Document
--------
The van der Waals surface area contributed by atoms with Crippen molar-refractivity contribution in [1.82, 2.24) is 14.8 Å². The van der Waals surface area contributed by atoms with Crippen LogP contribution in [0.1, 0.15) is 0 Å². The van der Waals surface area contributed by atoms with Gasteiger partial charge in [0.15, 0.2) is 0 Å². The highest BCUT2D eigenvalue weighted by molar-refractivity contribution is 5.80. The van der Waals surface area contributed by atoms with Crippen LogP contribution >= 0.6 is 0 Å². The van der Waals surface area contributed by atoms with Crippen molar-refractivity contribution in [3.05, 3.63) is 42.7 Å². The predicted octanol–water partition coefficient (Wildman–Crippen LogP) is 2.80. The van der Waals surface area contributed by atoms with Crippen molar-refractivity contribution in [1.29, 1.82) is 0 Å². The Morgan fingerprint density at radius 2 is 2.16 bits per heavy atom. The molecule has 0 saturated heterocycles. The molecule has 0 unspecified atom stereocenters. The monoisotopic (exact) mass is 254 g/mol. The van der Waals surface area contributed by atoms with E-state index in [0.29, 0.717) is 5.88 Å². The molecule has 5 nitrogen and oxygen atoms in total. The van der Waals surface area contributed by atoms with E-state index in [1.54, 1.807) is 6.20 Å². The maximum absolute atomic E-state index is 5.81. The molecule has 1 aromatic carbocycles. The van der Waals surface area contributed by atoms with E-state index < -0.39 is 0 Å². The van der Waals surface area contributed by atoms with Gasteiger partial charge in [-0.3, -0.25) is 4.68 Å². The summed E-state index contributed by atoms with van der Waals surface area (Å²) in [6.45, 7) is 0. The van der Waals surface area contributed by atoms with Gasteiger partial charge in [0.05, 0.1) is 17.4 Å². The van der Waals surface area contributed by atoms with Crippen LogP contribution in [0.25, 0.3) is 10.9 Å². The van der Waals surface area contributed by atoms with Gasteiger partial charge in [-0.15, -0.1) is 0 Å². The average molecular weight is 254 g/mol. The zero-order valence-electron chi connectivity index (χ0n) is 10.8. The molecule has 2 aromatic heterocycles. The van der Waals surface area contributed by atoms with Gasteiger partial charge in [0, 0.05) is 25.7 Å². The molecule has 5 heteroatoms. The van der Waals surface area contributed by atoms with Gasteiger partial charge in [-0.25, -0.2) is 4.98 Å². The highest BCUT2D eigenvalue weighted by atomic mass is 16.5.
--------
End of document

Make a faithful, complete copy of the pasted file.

The van der Waals surface area contributed by atoms with Crippen molar-refractivity contribution in [1.82, 2.24) is 14.8 Å². The van der Waals surface area contributed by atoms with Crippen LogP contribution in [0.1, 0.15) is 0 Å². The van der Waals surface area contributed by atoms with Gasteiger partial charge in [0.15, 0.2) is 0 Å². The highest BCUT2D eigenvalue weighted by molar-refractivity contribution is 5.80. The van der Waals surface area contributed by atoms with Crippen LogP contribution >= 0.6 is 0 Å². The van der Waals surface area contributed by atoms with Crippen molar-refractivity contribution in [3.05, 3.63) is 42.7 Å². The predicted octanol–water partition coefficient (Wildman–Crippen LogP) is 2.80. The van der Waals surface area contributed by atoms with Crippen molar-refractivity contribution in [1.29, 1.82) is 0 Å². The Morgan fingerprint density at radius 2 is 2.16 bits per heavy atom. The molecule has 0 saturated heterocycles. The molecule has 0 unspecified atom stereocenters. The monoisotopic (exact) mass is 254 g/mol. The van der Waals surface area contributed by atoms with E-state index in [0.29, 0.717) is 5.88 Å². The molecule has 5 nitrogen and oxygen atoms in total. The van der Waals surface area contributed by atoms with E-state index in [1.54, 1.807) is 6.20 Å². The maximum absolute atomic E-state index is 5.81. The molecule has 1 aromatic carbocycles. The van der Waals surface area contributed by atoms with E-state index < -0.39 is 0 Å². The van der Waals surface area contributed by atoms with Gasteiger partial charge in [-0.3, -0.25) is 4.68 Å². The summed E-state index contributed by atoms with van der Waals surface area (Å²) in [6.45, 7) is 0. The van der Waals surface area contributed by atoms with Gasteiger partial charge in [0.05, 0.1) is 17.4 Å². The van der Waals surface area contributed by atoms with Crippen LogP contribution in [0.25, 0.3) is 10.9 Å². The van der Waals surface area contributed by atoms with Gasteiger partial charge in [-0.15, -0.1) is 0 Å². The average molecular weight is 254 g/mol. The zero-order valence-electron chi connectivity index (χ0n) is 10.8. The molecule has 2 aromatic heterocycles. The van der Waals surface area contributed by atoms with Gasteiger partial charge in [0, 0.05) is 25.7 Å². The molecule has 5 heteroatoms. The van der Waals surface area contributed by atoms with Gasteiger partial charge in [-0.25, -0.2) is 4.98 Å². The highest BCUT2D eigenvalue weighted by atomic mass is 16.5.